ATmega1284. Although there isn't an official Arduino board based on it, the ATmega1284 is easy to wire up on a prototyping board, and provides a generous 16 Kbytes RAM.

ATmega4809 boards. The Arduino Nano Every and Microchip Curiosity Nano evaluation board are low-cost platforms based on the ATmega4809.

32/64-bit platforms

The versions of uLisp for 32-bit platforms support integers between 2147483647 and -2147483648, and 32-bit floating-point numbers.

ARM version

The ARM version of uLisp supports the following boards:

Arduino Zero. This board is based on the SAMD21 ARM Cortex-M0+ core and provides 256 Kbytes of flash and 32 Kbytes of RAM.

Arduino MKRZero. This is similar to the Arduino Zero, based on the SAMD21 ARM Cortex-M0+ core and with 256 Kbytes of flash and 32 Kbytes of RAM. It incorporates an SD-card socket, allowing you to use an SD card for saving and loading uLisp images.

Adafruit M0 boards. The Adafruit Gemma M0, Adafruit ItsyBitsy M0, and Adafruit Feather M0 are each based on the ATSAMD21 48 MHz ARM Cortex M0+ microcontroller. They have similar features and performance; the main difference is the form-factor of each board.

Adafruit M4 boards. The Adafruit Metro M4 Grand Central, Adafruit Metro M4, Adafruit ItsyBitsy M4, and Adafruit Feather M4 are each based on the ATSAMD51 120 MHz ARM Cortex M4 microcontroller.

Adafruit PyGamer and PyBadge. The Adafruit PyGamer and PyBadge are handheld game platforms based on the ATSAMD51 120 MHz ARM Cortex M4 microcontroller and incorporating a 160x128 colour TFT display.

Adafruit nRF52840 boards. The Adafruit CLUE and Adafruit ItsyBitsy nRF52840 are each based on the Nordic Semiconductor nRF52840 64 MHz ARM Cortex-M4 microcontroller, with 1 Mbyte of flash program memory and 256 Kbytes of RAM.

BBC Micro:bitThis is based on a Nordic Semiconductor nRF51822 ARM Cortex-M0 microcontroller. It runs at 16 MHz and provides 256 Kbytes of flash program memory and 16 Kbytes of RAM.

Maxim MAX32620FTHRThis is based on a Maxim MAX32620 ARM Cortex-M4F microcontroller running at 96 MHz, with 2048 Kbytes of flash memory and 256 Kbytes of RAM.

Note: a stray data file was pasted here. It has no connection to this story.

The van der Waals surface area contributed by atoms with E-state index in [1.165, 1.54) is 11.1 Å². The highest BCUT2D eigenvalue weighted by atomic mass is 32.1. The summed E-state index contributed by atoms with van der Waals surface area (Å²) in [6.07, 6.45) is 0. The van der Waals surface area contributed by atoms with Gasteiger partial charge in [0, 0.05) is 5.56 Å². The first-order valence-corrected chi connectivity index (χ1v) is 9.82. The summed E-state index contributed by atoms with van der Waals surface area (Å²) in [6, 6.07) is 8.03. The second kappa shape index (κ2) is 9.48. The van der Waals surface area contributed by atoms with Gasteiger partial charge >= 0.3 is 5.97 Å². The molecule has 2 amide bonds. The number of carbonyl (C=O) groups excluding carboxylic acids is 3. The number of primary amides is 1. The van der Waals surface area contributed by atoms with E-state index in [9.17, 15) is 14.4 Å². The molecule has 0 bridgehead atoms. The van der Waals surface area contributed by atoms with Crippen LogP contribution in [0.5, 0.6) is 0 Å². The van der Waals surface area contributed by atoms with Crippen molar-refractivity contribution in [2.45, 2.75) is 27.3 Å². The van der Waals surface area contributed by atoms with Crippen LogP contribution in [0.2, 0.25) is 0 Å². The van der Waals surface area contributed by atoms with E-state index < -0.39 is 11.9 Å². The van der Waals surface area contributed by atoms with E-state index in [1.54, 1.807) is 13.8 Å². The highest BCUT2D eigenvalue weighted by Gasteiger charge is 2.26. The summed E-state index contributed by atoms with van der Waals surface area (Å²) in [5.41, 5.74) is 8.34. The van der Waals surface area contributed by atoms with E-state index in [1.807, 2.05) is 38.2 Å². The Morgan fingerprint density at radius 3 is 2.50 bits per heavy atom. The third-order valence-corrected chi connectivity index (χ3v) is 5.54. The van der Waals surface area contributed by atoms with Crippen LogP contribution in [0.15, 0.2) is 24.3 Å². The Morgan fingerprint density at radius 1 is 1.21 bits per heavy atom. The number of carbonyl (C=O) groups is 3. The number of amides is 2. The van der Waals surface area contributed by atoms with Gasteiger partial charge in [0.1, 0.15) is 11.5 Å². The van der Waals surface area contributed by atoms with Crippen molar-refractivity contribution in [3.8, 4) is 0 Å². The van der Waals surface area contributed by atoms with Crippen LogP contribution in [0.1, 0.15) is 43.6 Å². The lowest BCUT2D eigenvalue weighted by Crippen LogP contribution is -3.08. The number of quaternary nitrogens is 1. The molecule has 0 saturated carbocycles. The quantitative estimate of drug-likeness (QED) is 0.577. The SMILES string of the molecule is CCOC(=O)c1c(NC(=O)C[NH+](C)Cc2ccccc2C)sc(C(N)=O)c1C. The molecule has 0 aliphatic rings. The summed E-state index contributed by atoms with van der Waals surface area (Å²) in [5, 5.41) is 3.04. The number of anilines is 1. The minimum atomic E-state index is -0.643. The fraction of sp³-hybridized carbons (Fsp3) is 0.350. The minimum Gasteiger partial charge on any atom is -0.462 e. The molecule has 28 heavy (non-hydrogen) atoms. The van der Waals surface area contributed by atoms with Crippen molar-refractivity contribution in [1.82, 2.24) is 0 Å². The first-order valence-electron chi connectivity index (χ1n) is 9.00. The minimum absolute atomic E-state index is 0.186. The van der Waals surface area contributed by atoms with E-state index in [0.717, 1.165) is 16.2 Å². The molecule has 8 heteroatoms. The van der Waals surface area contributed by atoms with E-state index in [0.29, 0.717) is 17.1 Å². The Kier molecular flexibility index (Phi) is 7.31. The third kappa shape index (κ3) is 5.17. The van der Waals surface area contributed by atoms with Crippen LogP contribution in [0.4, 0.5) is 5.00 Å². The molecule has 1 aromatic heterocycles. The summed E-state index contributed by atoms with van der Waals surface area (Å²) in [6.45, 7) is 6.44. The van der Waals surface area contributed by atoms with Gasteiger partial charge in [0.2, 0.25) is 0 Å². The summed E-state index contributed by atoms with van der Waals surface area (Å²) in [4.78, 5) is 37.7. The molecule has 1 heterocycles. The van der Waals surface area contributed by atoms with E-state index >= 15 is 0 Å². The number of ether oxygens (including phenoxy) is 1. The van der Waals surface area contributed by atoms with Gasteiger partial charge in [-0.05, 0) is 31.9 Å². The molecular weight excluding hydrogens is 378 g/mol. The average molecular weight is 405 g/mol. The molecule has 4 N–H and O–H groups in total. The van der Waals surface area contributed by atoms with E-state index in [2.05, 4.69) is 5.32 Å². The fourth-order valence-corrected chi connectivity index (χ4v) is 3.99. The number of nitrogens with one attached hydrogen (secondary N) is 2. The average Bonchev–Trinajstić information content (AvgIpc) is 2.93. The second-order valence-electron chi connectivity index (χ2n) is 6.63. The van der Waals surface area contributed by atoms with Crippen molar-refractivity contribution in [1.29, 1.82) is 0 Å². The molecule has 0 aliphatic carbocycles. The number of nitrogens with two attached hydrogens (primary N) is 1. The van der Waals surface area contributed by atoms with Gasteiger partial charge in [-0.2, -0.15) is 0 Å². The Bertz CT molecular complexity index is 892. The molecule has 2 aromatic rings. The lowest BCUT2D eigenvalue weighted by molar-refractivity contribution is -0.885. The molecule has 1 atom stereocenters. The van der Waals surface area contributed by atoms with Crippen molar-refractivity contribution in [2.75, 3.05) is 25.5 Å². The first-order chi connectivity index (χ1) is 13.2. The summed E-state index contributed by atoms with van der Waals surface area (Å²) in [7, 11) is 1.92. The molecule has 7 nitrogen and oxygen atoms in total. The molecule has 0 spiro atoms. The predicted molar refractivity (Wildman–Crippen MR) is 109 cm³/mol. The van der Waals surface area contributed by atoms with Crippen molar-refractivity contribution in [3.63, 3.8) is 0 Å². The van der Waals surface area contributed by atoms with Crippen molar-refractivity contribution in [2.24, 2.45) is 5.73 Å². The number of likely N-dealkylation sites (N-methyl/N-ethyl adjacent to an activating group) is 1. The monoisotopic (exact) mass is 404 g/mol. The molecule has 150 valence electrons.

Teensy 4.0 and 4.1. These are based on the NXP iMXRT1062 ARM M7 processor running at 600 MHz, and with 1 Mbytes of RAM.

ESP8266/ESP32 version

The ESP8266/ESP32 version of uLisp supports the following boards:

ESP8266 boards. These boards are based on the 32-bit Tensilica Xtensa L106 microprocessor running at 80 MHz, with 4 Mbytes of flash and 80 Kbytes of RAM. They include integrated Wi-Fi.

ESP32 boards. These boards are based on the 32-bit Tensilica Xtensa LX6 microprocessor running at 160 or 240 MHz, with 4 Mbytes of flash and 520 Kbytes of RAM. They include integrated Wi-Fi and dual-mode Bluetooth.

RISC-V version

The RISC-V version of uLisp supports the following boards:

Sipeed MAiX RISC-V boards. These boards are based on the Kendryte K210 RISC-V Dual Core 64 bit 400 MHz processor and provide 8 Mbytes RAM and 16 Mbytes flash. They are similar in performance.

Other platforms

For additional platforms supported by earlier versions of uLisp see: Older versions.


See Performance.


The language is generally a subset of Common Lisp, and uLisp programs should also run under Common Lisp. But note that there is one namespace for functions and variables; in other words, you cannot use the same name for a function and a variable. 

The 8/16 bit platforms provide lists, symbols, integers, characters, strings, (32-bit platforms), and streams.